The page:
A former international cricketer has been fined by a district judge after being found guilty of arming himself with a hammer and approaching a doorman who put him out of a Belfast pub.
South African-born Rodney Ontong - who played for his country, captained Glamorgan County Cricket Club in the 70s and 80s and later played for several NCU clubs, contested two charges arising from an incident outside Filthy McNasty’s this February.
The 61-year old, from Elm Court in Belfast, denied possessing a hammer on the Dublin Road and of assaulting the doorman of the pub in the early hours of February 5.
However, after hearing evidence from the doorman, a police officer and Ontong, Deputy District Judge Noel Dunlop said he was satisfied that after being told to leave the bar, Ontong returned a short time later with a hammer and that he had the hammer “for one purpose and one purpose alone.”
During Thursday’s’s hearing, Ontong’s defence counsel Mark Farrell said his client’s “stellar career” - which included “playing against the likes of Sir Ian Botham on many occasions” - was cut short in 1988 due to a serious road accident.
Prior to reaching his conclusion, Mr Dunlop heard that the doorman has left his job as a result of the incident, and may now have Post Traumatic Stress Disorder (PTSD).
The doorman said he was working at Filthy McNasty’s when he was called to the nearby Five Points bar to deal with a man who was barred from both pubs. The doorman said the man in question - Ontong - became aggressive when he was asked to leave.
He said: “He told me I was being racist and told me he would be back for me. I just ushered him out the door.”
The doorman told Belfast Magistrates Court that Ontong left but returned a short time later, asking after him by name. He said Ontong approached him and was shouting at him. He said: “He got right up in my face. I saw he had something in his pocket, it looked like the handle of a hammer.
“His hand went for the hammer and I instinctively just grabbed his hands and his arms.”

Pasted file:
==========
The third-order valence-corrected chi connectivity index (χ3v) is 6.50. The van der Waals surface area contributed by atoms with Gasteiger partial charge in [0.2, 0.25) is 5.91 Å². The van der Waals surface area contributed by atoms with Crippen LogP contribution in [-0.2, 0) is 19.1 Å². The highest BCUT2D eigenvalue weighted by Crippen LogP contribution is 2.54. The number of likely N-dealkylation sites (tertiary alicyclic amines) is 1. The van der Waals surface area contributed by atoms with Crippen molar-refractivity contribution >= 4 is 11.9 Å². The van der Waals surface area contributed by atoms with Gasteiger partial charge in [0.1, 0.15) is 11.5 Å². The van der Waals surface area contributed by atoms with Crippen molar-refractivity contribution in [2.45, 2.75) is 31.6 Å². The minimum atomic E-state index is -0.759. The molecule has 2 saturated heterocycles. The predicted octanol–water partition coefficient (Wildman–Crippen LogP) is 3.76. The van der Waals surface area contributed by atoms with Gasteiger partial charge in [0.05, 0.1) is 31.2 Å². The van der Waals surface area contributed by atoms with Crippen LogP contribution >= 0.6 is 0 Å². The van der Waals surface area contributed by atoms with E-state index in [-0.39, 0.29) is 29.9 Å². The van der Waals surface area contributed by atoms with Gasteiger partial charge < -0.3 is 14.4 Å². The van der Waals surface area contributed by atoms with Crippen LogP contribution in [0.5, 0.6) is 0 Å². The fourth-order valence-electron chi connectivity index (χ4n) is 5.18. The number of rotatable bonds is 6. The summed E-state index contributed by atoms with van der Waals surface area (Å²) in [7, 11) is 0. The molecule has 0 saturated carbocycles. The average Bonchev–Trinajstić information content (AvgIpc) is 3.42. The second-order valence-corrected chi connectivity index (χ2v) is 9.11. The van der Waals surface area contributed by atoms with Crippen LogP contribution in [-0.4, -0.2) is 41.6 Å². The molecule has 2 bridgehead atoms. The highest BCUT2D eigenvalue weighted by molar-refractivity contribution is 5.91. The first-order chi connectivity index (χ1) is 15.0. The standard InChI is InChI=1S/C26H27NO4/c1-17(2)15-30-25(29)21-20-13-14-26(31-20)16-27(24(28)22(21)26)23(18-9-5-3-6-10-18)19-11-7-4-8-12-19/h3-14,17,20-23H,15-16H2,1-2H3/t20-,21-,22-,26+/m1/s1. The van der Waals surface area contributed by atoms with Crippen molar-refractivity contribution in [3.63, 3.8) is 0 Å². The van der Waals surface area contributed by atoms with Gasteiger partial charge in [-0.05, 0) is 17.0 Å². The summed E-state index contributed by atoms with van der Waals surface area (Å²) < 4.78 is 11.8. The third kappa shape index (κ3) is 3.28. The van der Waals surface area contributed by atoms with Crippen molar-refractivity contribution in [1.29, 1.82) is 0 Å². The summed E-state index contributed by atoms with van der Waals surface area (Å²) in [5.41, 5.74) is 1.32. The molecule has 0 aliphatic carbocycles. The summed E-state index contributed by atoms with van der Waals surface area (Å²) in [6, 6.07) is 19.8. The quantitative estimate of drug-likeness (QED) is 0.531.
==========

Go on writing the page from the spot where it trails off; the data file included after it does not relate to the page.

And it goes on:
The doorman said he and a colleague put Ontong to the ground, and he then removed the hammer from Ontong’s coat pocket. He said two police officers arrived at the scene and Ontong was arrested.
When asked how he felt during the incident, the doorman replied: “I felt frightened to be honest. I thought I was going to be hit with whatever was in his pocket. It turned out it was a hammer.”
He also revealed that as a result of what happened, he has given up his position, and his GP believes he now has PTSD.
Under cross examination by defence counsel Mark Farrell, who represented Ontong during today’s hearing, the doorman accepted he may have called Ontong a b*****d during the incident, but denied using the term ‘black b*****d’.
He also accepted that at no time during the confrontation did Ontong either produce or brandish the hammer. In addition, the doorman confirmed that as he was being restrained, Ontong didn’t kick or lash out in any way.
When he was called to give evidence, Ontong rejected suggestions that after being asked to leave Five Points, he armed himself with a knife and returned to Filthy McNasty’s to confront the doorman.
Instead, he made the case that after being asked to leave, he went home, realised he had left his walking stick in Five Points and returned to the pub simply to retrieve it.
When asked about the hammer, the ex-cricketer said he had used the “small hammer” to fix his bicycle earlier that day, and didn’t realise it was in his coat pocket when he put his coat on to return to the bar to get his walking stick.
Ontong said he was “pretty upset” when he was asked to leave Five Points - especially as he had frequented the bar on previous occasions and wasn’t asked to leave then.
He also claimed that when he returned to the bar and asked to speak to the doorman about getting his walking stick, the doorman “launched a tirade about ‘you are not supposed to be here’.
“He said to me ‘who do you think you are, you black b*****d’ then said ‘this will show you who the boss is.’”
Ontong rejected suggestions that he armed himself with the hammer with the intention of using it as a weapon. He also rejected claimed he lunged at the doorman, and instead accusing him of lying and giving “false evidence”.
When it was put to Ontong that his actions put the doorman in fear, Ontong replied: “Why was he worried about a 61-and-a-half year-old man who is coming asking about a walking stick?”
Telling the court “I never assaulted any doorman”, Ontong said he was the victim of racial abuse and was also assaulted himself during the incident.
Following the hearing, Deputy District Judge Noel Dunlop found Ontong guilty of both offences. He fined Ontong £200 for possessing the weapon, and £150 for assaulting the doorman.